12.12.2018 | Original Article | Ausgabe 4/2019
Contemporary Outcomes of Pediatric Restrictive Cardiomyopathy: A Single-Center Experience
- Samuel G. Wittekind, Thomas D. Ryan, Zhiqian Gao, Farhan Zafar, Richard J. Czosek, Clifford W. Chin, John L. Jefferies
Pediatric restrictive cardiomyopathy (RCM) has high mortality in historical cohorts, and traditional management often involves early referral for heart transplantation (HTx). This study sought to determine outcomes of pediatric RCM at a center that has favored medical management over early listing for HTx.
All patients (N = 43) with pure RCM phenotype (RCM, N = 26) and hypertrophic cardiomyopathy with restrictive physiology (RCM/HCM, N = 17) managed at our center over a 15-year period were investigated. Outcomes of those listed for HTx (N = 18) were compared to a benchmark of contemporaneous pediatric RCM patients in the UNOS database (N = 377). Proportional hazards models were used to determine predictors of adverse outcomes.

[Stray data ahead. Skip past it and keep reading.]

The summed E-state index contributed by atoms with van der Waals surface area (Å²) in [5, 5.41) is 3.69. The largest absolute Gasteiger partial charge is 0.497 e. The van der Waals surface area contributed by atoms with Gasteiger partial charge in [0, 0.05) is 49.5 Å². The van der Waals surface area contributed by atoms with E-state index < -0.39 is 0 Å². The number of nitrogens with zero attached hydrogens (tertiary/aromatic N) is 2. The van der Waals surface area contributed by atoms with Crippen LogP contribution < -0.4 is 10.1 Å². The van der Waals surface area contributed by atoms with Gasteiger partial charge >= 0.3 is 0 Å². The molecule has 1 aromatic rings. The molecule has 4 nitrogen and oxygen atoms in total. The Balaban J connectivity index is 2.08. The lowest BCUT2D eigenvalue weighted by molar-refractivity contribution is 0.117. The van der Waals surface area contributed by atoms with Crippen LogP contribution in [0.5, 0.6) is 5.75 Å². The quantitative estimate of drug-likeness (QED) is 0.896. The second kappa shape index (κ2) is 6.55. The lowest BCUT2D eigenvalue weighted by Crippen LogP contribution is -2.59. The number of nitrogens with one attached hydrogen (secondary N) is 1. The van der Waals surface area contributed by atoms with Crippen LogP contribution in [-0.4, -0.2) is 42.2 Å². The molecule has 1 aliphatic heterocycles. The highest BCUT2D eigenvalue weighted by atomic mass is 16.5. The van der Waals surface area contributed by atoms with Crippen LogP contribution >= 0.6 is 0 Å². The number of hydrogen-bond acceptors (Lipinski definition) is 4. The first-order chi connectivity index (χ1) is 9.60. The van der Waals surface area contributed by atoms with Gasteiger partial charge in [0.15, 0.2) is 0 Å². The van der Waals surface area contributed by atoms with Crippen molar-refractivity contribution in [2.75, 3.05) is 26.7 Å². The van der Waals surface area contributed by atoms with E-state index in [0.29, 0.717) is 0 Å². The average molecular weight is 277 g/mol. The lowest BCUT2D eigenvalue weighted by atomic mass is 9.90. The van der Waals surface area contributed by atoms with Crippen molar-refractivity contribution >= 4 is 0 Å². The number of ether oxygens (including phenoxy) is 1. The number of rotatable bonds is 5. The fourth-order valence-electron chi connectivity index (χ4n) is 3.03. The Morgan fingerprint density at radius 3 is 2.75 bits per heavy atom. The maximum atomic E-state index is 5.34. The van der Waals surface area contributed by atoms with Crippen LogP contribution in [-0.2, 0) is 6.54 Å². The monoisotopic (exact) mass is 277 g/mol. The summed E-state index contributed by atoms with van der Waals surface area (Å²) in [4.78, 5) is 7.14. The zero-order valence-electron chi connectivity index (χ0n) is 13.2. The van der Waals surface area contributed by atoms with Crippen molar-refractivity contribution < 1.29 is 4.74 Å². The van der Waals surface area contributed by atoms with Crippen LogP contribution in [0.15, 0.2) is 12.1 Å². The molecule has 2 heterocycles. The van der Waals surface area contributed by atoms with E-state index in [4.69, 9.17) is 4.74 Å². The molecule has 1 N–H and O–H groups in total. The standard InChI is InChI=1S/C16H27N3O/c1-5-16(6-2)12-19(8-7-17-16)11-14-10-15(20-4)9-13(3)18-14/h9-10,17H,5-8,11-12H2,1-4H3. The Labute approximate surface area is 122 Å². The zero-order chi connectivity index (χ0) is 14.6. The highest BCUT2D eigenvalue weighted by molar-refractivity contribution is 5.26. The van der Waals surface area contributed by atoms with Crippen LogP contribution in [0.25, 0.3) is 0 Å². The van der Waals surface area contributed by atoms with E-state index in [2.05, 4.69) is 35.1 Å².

The mean age was 11 ± 9 years and 49% were male. 14 of 18 patients listed received HTx. Overall mortality (12%) was identical between the phenotypes; however, RCM patients were more likely to be listed (P = 0.001) and receive HTx (P = 0.02) compared to RCM/HCM. Prior to HTx, 60% had documented arrhythmia, 16% had cardiac arrest, and 7% required mechanical circulatory support. 4 of 17 patients with an ICD/PM received device therapies (four of five shocks appropriate for VT/VF, and two effective anti-tachycardia pacing interventions). Outcomes of those listed for HTx at our center were similar to the UNOS benchmark. In multivariate analysis, markers of congestive heart failure were associated with adverse outcomes.
Heart failure and arrhythmia treatments can delay or possibly prevent the need for HTx in some cases of pediatric RCM. Survival post-HTx is not compromised using this approach.